But what to do with the boiled, limp celery and other sad scraps? My husband and I talked about it, and the next step for us is to dig a small hole in part of our teeny tiny yard, dump in the scraps, and bury them. We don’t have a shovel or even a trowel (yet!), but I for one am very excited about this next level-up in our lives.

So there are lots of easy things you can do in the city to lead a less-wasteful life:

  1. Avoid plastic bags by remembering to bring your reusable bags. And if you have plastics bags lurking under your sink or in a closet already, use them! Don’t simply throw them away. Don’t be an idiot.
  2. Sprinkle used coffee grounds into your garden. Good for the soil. Good for the soul.
  3. Make your own veggie broth. This eliminates dealing with packaging of store-bought veggie broth, and it’s healthier. Then dig a little grave for it, sing a song, say a prayer, etc. It’s like on The Office when they have the funeral service for the bird — but for veggie scraps.

But the most important thing when going through life (dealing with an international move or not) is to get the chaos under control so our lives are not simply carrying on.

Because simply carrying on isn’t good enough. We have such rich lives, ripe for new experiences and deep relationships. Getting plastic bags at the store simply because most everyone else does isn’t good enough. Throwing away coffee grounds and veggie scraps simply because it’s easier isn’t good enough.

It’s plastic and coffee and veggie scraps for me. What is it for you? What can you do beyond simply carrying on in survival mode, bouncing around like lost socks? The thing with that beast, survival, is that it lies to us. It tells us that we can’t do anything beyond what we’re doing. And it slaps us. (Not cool.) So if you think that hairy beast is clinging onto you still, it’s time to rip it off and throw it on the ground (because you’re an adult . . . and also because happy birthday to the ground).

Look around to see what you can do for others and for the environment. It doesn’t have to be big. It just has to be something.

Memphis is helping me pour out the used coffee grounds. Thanks, Memph!
My veggie scraps! Aren’t they pretty?
THE COSTCO BAG. And a couple of guys I love, one of them with wolf ears.
Oh, and Quito? We love you. Even if we have to wear masks all the time.

Cheese from Car Trunks and Other Adventures — in Quito, Ecuador

May the depth of my generosity never be swayed by the depth of thanks I receive.

~Prayer: Forty Days of Practice, Justin McRoberts & Scott Erickson

Living in Quito is a lesson in unlearning. Not that I was raised to be stingy, but I was taught to avoid peddlers, never give homeless people money (because obviously it will enable their bad habits of drug and drink), and certainly never buy cheese out of the backs of people’s cars.

Last week, I bought cheese out of the back of a couple’s car. I had just returned from a trip to Nayon, AKA “Plant City,” with my friend Cameron. As we pulled onto my street, she mentioned that the man and woman standing next to the open trunk of their vehicle were probably selling cheese. Cameron mentioned that because of the pandemic, more and more people are doing this to make ends meet. I asked if it would be OK to buy from people like that, and she gave a very confident “YES.” I’m not going to turn down some good cheese, so after she parked the car, we wandered over. They were very kind, and happy to be able to let us taste the different cheeses. I got a big ol’ block for $2.50.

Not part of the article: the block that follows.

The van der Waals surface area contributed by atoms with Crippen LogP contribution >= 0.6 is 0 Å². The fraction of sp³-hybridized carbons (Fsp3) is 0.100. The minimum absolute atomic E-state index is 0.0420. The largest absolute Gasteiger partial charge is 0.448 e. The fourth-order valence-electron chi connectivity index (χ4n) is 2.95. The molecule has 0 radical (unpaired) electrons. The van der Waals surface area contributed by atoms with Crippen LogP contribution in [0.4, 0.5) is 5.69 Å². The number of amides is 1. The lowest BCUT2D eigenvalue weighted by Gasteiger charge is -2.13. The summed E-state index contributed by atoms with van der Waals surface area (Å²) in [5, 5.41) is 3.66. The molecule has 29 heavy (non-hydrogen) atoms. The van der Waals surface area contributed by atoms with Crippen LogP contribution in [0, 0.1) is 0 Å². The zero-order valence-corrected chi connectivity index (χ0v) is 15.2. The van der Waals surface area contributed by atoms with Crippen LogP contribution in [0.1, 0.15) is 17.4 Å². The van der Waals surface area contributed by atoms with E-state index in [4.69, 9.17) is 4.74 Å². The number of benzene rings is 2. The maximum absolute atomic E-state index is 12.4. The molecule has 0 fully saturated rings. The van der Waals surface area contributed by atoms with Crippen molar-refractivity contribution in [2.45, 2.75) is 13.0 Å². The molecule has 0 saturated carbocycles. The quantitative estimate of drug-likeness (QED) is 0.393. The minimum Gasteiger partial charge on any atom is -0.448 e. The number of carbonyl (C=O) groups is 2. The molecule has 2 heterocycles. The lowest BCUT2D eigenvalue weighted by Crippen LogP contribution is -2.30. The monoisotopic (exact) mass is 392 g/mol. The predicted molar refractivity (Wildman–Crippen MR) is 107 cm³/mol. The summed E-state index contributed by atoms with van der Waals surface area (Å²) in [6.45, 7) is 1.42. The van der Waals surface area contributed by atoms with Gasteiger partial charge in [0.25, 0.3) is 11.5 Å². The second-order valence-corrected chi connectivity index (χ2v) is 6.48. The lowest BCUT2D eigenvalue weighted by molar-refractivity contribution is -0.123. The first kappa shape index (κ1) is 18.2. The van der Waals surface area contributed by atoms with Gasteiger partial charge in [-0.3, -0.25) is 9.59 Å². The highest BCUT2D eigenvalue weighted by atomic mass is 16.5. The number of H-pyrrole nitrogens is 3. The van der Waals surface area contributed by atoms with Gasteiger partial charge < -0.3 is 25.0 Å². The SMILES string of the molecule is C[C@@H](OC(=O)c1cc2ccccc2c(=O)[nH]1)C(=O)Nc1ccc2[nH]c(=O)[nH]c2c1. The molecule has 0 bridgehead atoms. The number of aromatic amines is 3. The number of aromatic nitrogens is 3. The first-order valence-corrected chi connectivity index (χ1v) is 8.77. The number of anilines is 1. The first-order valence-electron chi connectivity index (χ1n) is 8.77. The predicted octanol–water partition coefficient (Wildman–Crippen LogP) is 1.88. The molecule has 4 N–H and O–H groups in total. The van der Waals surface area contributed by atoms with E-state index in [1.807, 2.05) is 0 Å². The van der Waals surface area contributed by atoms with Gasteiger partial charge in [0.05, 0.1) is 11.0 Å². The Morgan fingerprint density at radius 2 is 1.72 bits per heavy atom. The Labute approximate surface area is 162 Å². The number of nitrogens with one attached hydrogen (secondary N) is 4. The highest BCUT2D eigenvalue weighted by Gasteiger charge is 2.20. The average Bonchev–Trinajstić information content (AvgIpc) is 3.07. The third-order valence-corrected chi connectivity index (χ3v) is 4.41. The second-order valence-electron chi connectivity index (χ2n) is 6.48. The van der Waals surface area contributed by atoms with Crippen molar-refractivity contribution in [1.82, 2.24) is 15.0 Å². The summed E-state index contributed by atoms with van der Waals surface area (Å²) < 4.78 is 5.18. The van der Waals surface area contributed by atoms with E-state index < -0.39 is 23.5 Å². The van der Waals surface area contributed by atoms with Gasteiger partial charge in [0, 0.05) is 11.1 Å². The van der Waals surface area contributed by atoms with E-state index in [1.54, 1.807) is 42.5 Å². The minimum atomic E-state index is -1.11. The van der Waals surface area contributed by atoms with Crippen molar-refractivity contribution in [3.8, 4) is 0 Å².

It’s weird to think that buying cheese out of a trunk of a car is helping someone. More and more I am realizing that being in community here means buying products from people or paying for services. Donation is certainly a nice thing (and we continue to donate “stuff” left in our house by the previous owners to Education Equals Hope), but there is something dignified in getting paid for a service.

For us, it’s a win-win. We get delicious cheese, and we have the privilege of helping someone.

But, wow, what a shift for us. In Florida, my husband and I really watched our spending. If we didn’t really need something, we’d try to refrain from purchasing it. So would I have bought cheese out of a trunk in Florida, knowing I had cheese in the fridge already? No. But it’s different here. And I haven’t seen the cheese couple on our street again. (If I do, I’ll buy more cheese, because it was GOOD.)

Another time, we were with a different friend driving around, and when we were stopped at a red light, people wandered around our car, selling fruit, candy, masks, and all kinds of other things. Our friend told us to feel free to buy these items as it really helps to support the people selling them. This is not something I would ever do in the states.

So along with new adventures of visiting dormant volcanoes (Pululahua) and snapping pics at the middle of the world, we are buying things and services — like brown sugar off a guy’s cart on the side of the road. When we get our bank account set up here (processing services to make this happen from the states have been slowed due to the pandemic), we’ll get a cleaning lady coming in once a week. I never thought I’d utter the words I have a cleaning lady. But as I’ve been told, “If you do something that you can hire someone else to do, you’re part of the problem,” I know that having someone come in to clean my house once a week is actually a huge blessing for that person.